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Bridalwave guide to the perfect buffet

By AbiSilvester on June 17th, 2009 0 comments yet. Be the First

wedding-buffet-ideas2.jpgWhether it’s to save costs, or just to create a relaxed and sociable atmosphere, more and more couples are opting for a buffet-type meal instead of a sit-down supper with several courses. In the summer, in particular, this can be a great way to entertain guests and if you’ve got the weather to go al-fresco all the better.

If a buffet conjures up images of limp salad and vats of lukewarm, unappetising food – think again. There are plenty of ways to make your wedding breakfast go with a bang.

Follow the jump for our guide to holding a fabulous wedding buffet

Finger or fork?

The first thing you need to decide is whether you’ll be having a ‘finger’ buffet (essentially featuring foods that don’t require cutlery) or a fork buffet, which does. Advantages of a finger buffet (other than the fact that you won’t have to ‘fork out’ on cutlery!) is that it creates a more informal atmosphere and guests can usually pick at the food over a longer space of time, and they usually won’t need to sit down. Food will typically include sandwiches, canapes such as mini quiches, tarts and and pizzas followed by a dessert. My suggestions for a storming finger buffet would include:

• Make a few appetising dips that are a bit more interesting than the usual homous (but do buy a few pots of homous too – homous fans will be most displeased if you don’t!). You may have youw own ideas, but my favourite is avocado creme, which is a simple combination of one mashed avocado to half a tub of philadelphia seasoned with a few drops of Tabasco sauce, salt, pepper and finished with a sprinkling of paprika.

• Serve any dips with legions of pitta bread, crusty French or Italian bread and (if you must) a few boxes of the trusty breadstick.

Cupcakes – either home-made or from a fabulous bakery like Sweet Things or Ella’s Bakehouse

Truffles are the easiest thing in the world to make at home. There’s a recipe here that tells you how to make a batch in about 10 minutes.

A fork buffet, however, has the advantage of being a bit more like a sit-down meal in terms of courses (you can organise it into starter, main, etc) so will be a good compromise for those who’d prefer a traditional meal. You can still include the above suggestions in your meal, but additions might be:

• new potatoes for a summer wedding, roasted for winter

• charcuterie-style hot and cold meats and gourmet cheeses

• Your favourite salad, to serve with the main course

If none of my ideas appeal, there are several sample menus for both buffet types, here!


Holding a buffet, you’ll be totally in charge of the drinks on offer, which can be expensive, so the main advice here is to buy in bulk, preferably from outside the UK. A ‘booze cruise’ to France is a good (and enjoyable) way of achieving this!

Don’t get hung up on having ‘real’ champagne: one glass of Cava will be enough to get your guests mingling, and is no longer seen as any less ‘acceptable’ as a celebration drink. For an interesting variation, add fruit puree to make bellini, which tastes great and makes the drink go further. A punch can also be a great solution, especially for summer weddings.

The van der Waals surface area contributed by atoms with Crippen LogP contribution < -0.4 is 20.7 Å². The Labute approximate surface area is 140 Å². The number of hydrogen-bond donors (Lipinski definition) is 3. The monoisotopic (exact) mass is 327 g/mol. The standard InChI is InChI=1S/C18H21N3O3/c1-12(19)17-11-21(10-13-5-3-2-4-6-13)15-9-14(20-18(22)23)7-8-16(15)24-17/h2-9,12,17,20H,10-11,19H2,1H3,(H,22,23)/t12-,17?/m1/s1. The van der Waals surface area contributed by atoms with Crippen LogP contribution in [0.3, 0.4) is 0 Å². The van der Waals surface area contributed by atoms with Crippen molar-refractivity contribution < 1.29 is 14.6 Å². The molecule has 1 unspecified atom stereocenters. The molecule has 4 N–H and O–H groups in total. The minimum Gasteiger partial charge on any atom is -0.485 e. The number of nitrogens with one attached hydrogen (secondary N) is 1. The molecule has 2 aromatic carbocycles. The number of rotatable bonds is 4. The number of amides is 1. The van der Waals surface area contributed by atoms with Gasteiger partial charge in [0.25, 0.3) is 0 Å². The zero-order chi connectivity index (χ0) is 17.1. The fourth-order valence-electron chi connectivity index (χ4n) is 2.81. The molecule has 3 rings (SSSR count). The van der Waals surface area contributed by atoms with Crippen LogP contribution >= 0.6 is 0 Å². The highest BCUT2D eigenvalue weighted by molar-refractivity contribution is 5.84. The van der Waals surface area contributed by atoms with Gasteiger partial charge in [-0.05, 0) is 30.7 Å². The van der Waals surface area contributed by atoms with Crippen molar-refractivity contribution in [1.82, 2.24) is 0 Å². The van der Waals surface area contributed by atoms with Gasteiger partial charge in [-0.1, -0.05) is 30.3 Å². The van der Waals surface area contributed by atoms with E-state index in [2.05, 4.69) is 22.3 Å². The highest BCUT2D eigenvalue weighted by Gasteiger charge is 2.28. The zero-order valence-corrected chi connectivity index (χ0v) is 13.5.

First, you’ll need to decide if you want to hire or buy your glasses. If you’ve got a lot of guests, then hiring will usually be cheaper, and can be done through a local supplier. But depending on how much of a snob you are there’s always the option of using disposables. You can get a pack of 25 basic rigid plastic glasses for around £5, or more classically shaped ones at about a pound each. You can also get plastic champagne and even martini glasses.

For a small, garden party style wedding, you might want to splash out on some really lovely glassware you’ll want to use again, or perhaps even go for something quirky. These champagne glasses are particularly cool if your weddnig has a contemporary theme, and Etsy is a great place to look for unusual drinking vessels.

Decor and equipment

If you’re having a sit-down buffet, decor need be no different from how it might look at a formal wedding reception. But if you want to go for an informal feel, are holding a garden party or a reception in a small marquee or at home, there are plenty of ways to achieve this in a stylish way. You might want to consider:

buntings provide an instant fun-and-festive atmosphere. Not on the High Street has an impressive range ready to buy, or you could always make your own.

A cupcake stand turns a plate of cupcakes or muffins into a stunning array of little cakes that will make much more of an impact on the table. This one’s epic!

Lighting You can have a lot of fun with mood lighting whether you want to go for sweet, romantic fairy lights, paper lanterns or tea lights. A few of my favourites include these ingenious table-top wine glass mini-lanterns, these floral hanging lanterns from John Lewise and for a budget option, these amazing DIY ‘lily’ lights from Esprit Cabane that are made from dismembered egg boxes!

• For a really special DIY touch, why not make rose-petal ice cubes to spruce up ice buckets? You can find out how to do it here

• If your bridesmaids won’t kill you afterwards, you can theme the occasion by giving them pinnies and designating recognisable ‘buffet helpers’ to keep everything running smoothly.

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